Several wells in Iraq’s Qayyara oilfield continue to burn six weeks after US-backed Iraqi forces ousted Islamic State (ISIS) militants, the Ministry of Oil said on Wednesday. The oilfield was seized as part of a wider push towards Mosul, the de facto capital of ISIS in Iraq.
ISIS militants torched oil wells in the region to help conceal their positions before fleeing ahead of the government’s advance, sending black smoke into the sky and oil pouring into main thoroughfares.
Government efforts to put out the remaining oil fires are being hampered by ISIS shelling, and around nine of 15 wells are still ablaze, Ministry of Oil spokesman Asim Jihad said.
“[The fires] are creating pollution and presenting serious health risks,” according to the UN refugee agency, UNHCR.
“Efforts to quell the flames have been impeded […] by several attempted attacks by armed groups, which also threaten the safety and sustainability of returns,” UNHCR said, referring to refugees trying to move back to their homes. Thousands of Iraqis were displaced when ISIS overran Iraq’s western Governorates in 2014.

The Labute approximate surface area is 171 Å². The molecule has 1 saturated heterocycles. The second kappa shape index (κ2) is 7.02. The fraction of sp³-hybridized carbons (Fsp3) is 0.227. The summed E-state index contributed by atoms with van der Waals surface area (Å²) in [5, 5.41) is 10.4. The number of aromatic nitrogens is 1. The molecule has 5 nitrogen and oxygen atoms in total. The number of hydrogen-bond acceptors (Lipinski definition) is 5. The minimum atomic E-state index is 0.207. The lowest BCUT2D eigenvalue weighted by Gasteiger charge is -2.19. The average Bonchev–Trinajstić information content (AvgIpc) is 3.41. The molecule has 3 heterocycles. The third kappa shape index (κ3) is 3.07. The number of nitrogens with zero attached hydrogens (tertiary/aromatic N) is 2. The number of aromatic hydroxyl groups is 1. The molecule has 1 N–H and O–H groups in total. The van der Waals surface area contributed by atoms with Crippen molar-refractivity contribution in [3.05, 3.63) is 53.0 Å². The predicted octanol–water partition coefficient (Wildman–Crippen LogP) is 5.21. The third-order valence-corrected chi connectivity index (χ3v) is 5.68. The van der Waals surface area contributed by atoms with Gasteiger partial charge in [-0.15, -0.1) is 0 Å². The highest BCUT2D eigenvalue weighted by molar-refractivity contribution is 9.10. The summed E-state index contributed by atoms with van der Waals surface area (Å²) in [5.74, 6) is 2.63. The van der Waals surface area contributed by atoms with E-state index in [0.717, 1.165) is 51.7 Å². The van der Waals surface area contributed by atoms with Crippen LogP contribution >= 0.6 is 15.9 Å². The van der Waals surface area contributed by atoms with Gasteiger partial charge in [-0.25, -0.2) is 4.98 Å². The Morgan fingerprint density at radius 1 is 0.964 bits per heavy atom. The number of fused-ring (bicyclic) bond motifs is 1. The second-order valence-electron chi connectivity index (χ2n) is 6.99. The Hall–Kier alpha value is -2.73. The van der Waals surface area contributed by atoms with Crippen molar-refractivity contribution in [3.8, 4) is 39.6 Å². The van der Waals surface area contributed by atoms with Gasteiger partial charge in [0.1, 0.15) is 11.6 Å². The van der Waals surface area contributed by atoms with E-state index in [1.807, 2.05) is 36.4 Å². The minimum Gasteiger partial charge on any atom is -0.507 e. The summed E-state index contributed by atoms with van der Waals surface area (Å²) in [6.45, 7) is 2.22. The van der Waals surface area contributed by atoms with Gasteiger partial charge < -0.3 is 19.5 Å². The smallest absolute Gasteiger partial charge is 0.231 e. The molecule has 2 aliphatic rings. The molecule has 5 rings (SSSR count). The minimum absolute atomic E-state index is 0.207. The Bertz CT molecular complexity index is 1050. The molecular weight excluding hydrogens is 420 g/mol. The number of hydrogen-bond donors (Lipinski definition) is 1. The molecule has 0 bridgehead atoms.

The Qayyara and Najma oilfields used to produce up to 30,000 barrels of heavy crude per day before they fell under the control of ISIS jihadists.
The Ministry of Oil said on August 30 that it did not expect to resume regional production before the capture of Mosul, Iraq’s second largest city. Mosul is 60 km due north of Qayyara.
Prime Minister Prime Minister Haider al-Abadi wants to take back Mosul before the end of this year and the offensive could start as soon as this month, according to local military commanders.